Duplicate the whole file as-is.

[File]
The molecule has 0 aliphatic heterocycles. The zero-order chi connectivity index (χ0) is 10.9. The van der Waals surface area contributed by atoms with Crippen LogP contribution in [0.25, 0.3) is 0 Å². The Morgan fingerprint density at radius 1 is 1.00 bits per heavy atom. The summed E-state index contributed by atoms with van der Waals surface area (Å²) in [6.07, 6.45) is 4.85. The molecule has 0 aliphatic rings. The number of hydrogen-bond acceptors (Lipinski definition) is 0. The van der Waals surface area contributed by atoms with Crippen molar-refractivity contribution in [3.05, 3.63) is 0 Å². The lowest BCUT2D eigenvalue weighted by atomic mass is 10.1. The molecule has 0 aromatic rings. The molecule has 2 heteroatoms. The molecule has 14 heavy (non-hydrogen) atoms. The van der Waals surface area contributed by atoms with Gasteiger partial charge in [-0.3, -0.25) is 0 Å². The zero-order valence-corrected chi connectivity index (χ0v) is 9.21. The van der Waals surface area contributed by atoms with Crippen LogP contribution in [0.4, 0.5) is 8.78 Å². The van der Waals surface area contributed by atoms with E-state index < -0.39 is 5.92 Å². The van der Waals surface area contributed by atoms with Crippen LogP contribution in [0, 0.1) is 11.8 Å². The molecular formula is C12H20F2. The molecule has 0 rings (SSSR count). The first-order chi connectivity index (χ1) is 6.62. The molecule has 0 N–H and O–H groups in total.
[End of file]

The molecule has 0 aliphatic heterocycles. The zero-order chi connectivity index (χ0) is 10.9. The van der Waals surface area contributed by atoms with Crippen LogP contribution in [0.25, 0.3) is 0 Å². The Morgan fingerprint density at radius 1 is 1.00 bits per heavy atom. The summed E-state index contributed by atoms with van der Waals surface area (Å²) in [6.07, 6.45) is 4.85. The molecule has 0 aliphatic rings. The number of hydrogen-bond acceptors (Lipinski definition) is 0. The van der Waals surface area contributed by atoms with Crippen molar-refractivity contribution in [3.05, 3.63) is 0 Å². The lowest BCUT2D eigenvalue weighted by atomic mass is 10.1. The molecule has 0 aromatic rings. The molecule has 2 heteroatoms. The molecule has 14 heavy (non-hydrogen) atoms. The van der Waals surface area contributed by atoms with Gasteiger partial charge in [-0.3, -0.25) is 0 Å². The zero-order valence-corrected chi connectivity index (χ0v) is 9.21. The van der Waals surface area contributed by atoms with Crippen LogP contribution in [0.4, 0.5) is 8.78 Å². The van der Waals surface area contributed by atoms with E-state index < -0.39 is 5.92 Å². The van der Waals surface area contributed by atoms with Crippen LogP contribution in [0, 0.1) is 11.8 Å². The molecular formula is C12H20F2. The molecule has 0 rings (SSSR count). The first-order chi connectivity index (χ1) is 6.62. The molecule has 0 N–H and O–H groups in total.